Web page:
The Westpac share price fell in September, but there was a silver lining

It wasn't all bad for this major bank.

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The Westpac Banking Corp (ASX: WBC) share price suffered last month, dropping by 3.6%. It underperformed the S&P/ASX 200 Index (ASX: XJO) slightly, which only dropped by 3.5%.

There is a lot of volatility going on with the share market right now as investors digest the news of a stronger oil price and growing signs that interest rates may be higher for longer than expected.

Even US Federal Reserve members are suggesting that interest rates may increase yet again.

Why are higher interest rates hurting ASX shares?

Interest rates are theoretically key for valuations, they're meant to act like gravity. The higher rates go, the stronger it 'pulls' down on asset prices. Why take the risk of investing in assets like (commercial) property or shares when investors can get a stronger return from safer places like savings accounts or government bonds?

For ASX bank shares like Westpac, there's an added complication that higher rates increase pressure on borrowers and could lead to worsening arrears, larger bad debts and bigger provisioning – this would be bad for profit and cash flow.

So far, Westpac hasn't reported a large increase in arrears yet. However, there is reportedly a larger increase in arrears for non-bank lenders.

Silver lining for the Westpac share price?

According to reporting by the Australian Financial Review, the ASX bank share has grown its mortgage book, faster than its rivals, for the third month in a row.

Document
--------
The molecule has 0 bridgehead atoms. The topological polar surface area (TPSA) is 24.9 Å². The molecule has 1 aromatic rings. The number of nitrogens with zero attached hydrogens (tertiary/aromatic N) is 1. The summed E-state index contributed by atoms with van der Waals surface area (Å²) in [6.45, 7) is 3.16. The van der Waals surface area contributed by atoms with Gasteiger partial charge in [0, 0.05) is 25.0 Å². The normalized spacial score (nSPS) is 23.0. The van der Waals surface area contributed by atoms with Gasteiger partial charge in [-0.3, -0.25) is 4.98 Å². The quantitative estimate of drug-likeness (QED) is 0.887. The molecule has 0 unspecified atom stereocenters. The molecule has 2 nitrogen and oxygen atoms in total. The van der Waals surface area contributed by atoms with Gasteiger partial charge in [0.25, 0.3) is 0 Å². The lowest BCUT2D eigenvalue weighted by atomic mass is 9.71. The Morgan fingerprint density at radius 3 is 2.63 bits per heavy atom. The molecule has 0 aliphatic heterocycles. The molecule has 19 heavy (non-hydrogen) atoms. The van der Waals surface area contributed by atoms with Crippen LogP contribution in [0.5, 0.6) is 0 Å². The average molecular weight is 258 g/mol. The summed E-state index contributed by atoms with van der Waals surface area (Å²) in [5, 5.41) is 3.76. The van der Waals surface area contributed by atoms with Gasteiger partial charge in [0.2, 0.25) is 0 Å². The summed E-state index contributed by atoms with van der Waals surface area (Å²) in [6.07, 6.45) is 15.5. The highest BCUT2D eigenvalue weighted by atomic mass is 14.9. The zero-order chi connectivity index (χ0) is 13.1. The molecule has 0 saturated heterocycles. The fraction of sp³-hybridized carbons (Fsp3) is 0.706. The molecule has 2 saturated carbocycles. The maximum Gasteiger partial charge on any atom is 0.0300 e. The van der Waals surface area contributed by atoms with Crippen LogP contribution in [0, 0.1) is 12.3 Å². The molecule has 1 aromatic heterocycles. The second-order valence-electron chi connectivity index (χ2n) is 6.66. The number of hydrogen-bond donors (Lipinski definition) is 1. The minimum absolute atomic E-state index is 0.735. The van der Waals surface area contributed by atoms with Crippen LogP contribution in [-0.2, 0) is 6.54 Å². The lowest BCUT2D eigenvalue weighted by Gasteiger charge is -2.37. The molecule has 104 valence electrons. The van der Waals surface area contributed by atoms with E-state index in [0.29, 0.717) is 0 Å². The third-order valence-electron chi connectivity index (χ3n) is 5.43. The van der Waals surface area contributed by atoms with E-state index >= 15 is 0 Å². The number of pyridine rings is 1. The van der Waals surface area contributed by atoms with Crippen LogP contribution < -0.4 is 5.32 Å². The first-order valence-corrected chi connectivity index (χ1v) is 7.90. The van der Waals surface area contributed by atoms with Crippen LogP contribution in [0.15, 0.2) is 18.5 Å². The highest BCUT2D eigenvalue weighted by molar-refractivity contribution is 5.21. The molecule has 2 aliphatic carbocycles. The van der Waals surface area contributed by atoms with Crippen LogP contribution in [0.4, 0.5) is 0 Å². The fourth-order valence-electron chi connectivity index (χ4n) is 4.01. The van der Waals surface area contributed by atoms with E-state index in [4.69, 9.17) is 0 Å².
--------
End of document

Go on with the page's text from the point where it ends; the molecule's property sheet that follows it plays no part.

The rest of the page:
The news outlet said that Westpac saw $3 billion of additional mortgages, which was an increase of 0.6% in percentage terms and almost double the growth rate of the overall loan system.

This increase meant that Westpac's market share of mortgages grew to 21.4% at the expense of others, such as Commonwealth Bank of Australia (ASX: CBA).

This is reportedly the highest market share Westpac has achieved since December 2022.

However, this may be coming at the expense of the profit margin, as measured by the net interest margin (NIM). The AFR quoted Goldman Sachs analyst Andrew Lyons, who said:

While we've seen some relief in mortgage competition, we do not expect this to be sustained over the remainder of 2023 and into 2024, and with ongoing deposit (pricing and mix) pressures, we now forecast financial year 2024 and 2025 net interest margins down.

CBA has been about 20-30 basis points above the market on front-book mortgage pricing…it is apparent that peers are not following CBA's attempts to improve front-book profitability.

We'll have to see if Westpac is able to hang onto its recently won market share and what impact this is having on its margins. It could be a key factor for the Westpac share price over the next year.

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